Reading Diary: BSC #4: Mary Anne Saves the Day by Ann M. Martin
". . . Mimi, do you think I act like a normal twelve-year-old? . . . You know . . . Am I about as responsible and mature and smart as other twelve-year-olds and do I have pretty much the same interests they do?"
Now, most adults might have said something like, "That sounds like a loaded question" . . . But Mimi put her teacup down, sat back in her chair, and considered me. At last she replied, "Yes, you seem like a normal twelve-year-old to me. You do not wear the clothes that Claudia does, but I do not think that means anything. You are very responsible, and you also seem very mature. But you are serious, too, and I know it is not wise to confuse gravity with maturity."
As you can tell, Mary Anne Spier is having a little age-related crisis. (I've just got over my "quarter-life crisis" and am wondering whether they are all due to age.) Her father treats her like a baby, telling her she must wear her hair in braids every day and forbidding her to redecorate a bedroom that still has a pink-framed Humpty Dumpty hanging on the wall. She is the only member of the Baby-sitters Club who must turn down jobs because she can't stay out later than 9:30 on weekends--and it is both personally and professionally humiliating.
Now, I see where her overprotective single father is coming from, but really . . . If a twelve-year-old is worrying about her ability to do business, then she's quite a remarkable specimen of her age group.
Given the premise of this series, it is no surprise that Mary Anne finds herself watching over a little girl in a home situation that first parallels her own and then helps her break out of it. Little Jenny Prezzioso isn't exactly babied by her mother: she's "angel-ed up." Her mother won't let her wear anything but frilly, puffy, beribboned dresses, matching socks, and patent leather Mary Janes. It is a state of affairs to drive a four-year-old batty--and nobody understands that better than Mary Anne. Together, they both find a happy medium.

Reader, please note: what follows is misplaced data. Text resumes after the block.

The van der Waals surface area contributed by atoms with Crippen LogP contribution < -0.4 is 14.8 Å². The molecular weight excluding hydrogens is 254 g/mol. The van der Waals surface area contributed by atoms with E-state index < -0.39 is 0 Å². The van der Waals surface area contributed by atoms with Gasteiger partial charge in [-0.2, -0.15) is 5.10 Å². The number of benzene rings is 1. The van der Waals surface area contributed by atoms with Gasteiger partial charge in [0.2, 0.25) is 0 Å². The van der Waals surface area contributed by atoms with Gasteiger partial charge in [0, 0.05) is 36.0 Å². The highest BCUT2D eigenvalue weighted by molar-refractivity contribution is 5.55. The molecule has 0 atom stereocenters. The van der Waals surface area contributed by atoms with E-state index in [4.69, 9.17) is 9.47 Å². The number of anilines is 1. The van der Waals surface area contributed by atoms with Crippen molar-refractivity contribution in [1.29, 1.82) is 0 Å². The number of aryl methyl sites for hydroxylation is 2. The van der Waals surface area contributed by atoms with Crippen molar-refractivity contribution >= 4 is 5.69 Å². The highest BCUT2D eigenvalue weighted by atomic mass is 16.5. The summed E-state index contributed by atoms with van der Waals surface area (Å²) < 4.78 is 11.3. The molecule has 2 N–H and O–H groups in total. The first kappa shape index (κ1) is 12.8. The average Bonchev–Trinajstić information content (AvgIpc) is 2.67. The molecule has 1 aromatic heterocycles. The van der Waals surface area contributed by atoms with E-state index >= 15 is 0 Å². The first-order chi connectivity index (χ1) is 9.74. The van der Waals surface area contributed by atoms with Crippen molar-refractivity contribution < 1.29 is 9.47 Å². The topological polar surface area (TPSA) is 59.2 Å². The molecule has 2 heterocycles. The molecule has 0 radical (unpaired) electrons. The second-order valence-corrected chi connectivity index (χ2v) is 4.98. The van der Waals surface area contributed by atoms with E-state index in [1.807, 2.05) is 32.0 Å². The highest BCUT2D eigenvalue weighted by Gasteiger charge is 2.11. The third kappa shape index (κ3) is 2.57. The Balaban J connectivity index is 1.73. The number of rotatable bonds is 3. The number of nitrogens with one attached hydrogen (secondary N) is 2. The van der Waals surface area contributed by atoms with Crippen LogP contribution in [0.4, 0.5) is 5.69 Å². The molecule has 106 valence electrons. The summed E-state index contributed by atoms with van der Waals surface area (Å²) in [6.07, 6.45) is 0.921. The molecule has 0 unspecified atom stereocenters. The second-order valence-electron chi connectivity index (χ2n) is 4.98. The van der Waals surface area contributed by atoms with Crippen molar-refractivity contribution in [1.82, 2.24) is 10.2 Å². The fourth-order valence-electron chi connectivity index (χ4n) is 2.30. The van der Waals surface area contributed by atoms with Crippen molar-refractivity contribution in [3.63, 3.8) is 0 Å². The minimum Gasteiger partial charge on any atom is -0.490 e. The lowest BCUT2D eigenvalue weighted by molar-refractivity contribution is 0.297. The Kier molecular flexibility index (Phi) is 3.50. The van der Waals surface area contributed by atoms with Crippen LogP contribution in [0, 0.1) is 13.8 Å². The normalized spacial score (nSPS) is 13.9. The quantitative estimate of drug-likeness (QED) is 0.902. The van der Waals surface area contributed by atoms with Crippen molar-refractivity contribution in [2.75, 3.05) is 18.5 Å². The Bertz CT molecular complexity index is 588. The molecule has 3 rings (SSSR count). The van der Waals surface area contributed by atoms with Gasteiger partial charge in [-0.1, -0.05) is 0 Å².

Whenever I put down a BSC book, I wonder what the heck I was doing reading nothing but Sweet Valley most of my tween life. Sweet Valley books are perfection driven: all about two perfect twin girls and their perfect family, in their perfect California home, in a perfect neighbourhood a drive away from a perfect beach. (And I don't even like the beach.) Yes, this series has its share of troubled characters . . . but all it really takes for anyone to get better is a run-in with one of the perfect twins, and then all is well again.
The BSC series, on the other hand, is driven by a higher ideal which I like to think of as, "Save the baby-sitter, save the world!" Its four (soon to be more) baby-sitters may still be very idealised, their stories all too neatly resolved; but they work hard for their money and for our hearts. Ann M. Martin owns Francine Pascal any day.
Mary Anne Saves the Day is also the novel that introduces the fifth member of the Baby-sitters Club, Dawn Schafer. If I'm lucky, I'll be able to find BSC #5 soon and review it here with the rest. =)
Image Sources: Mary Anne Saves the Day by Ann M. Martin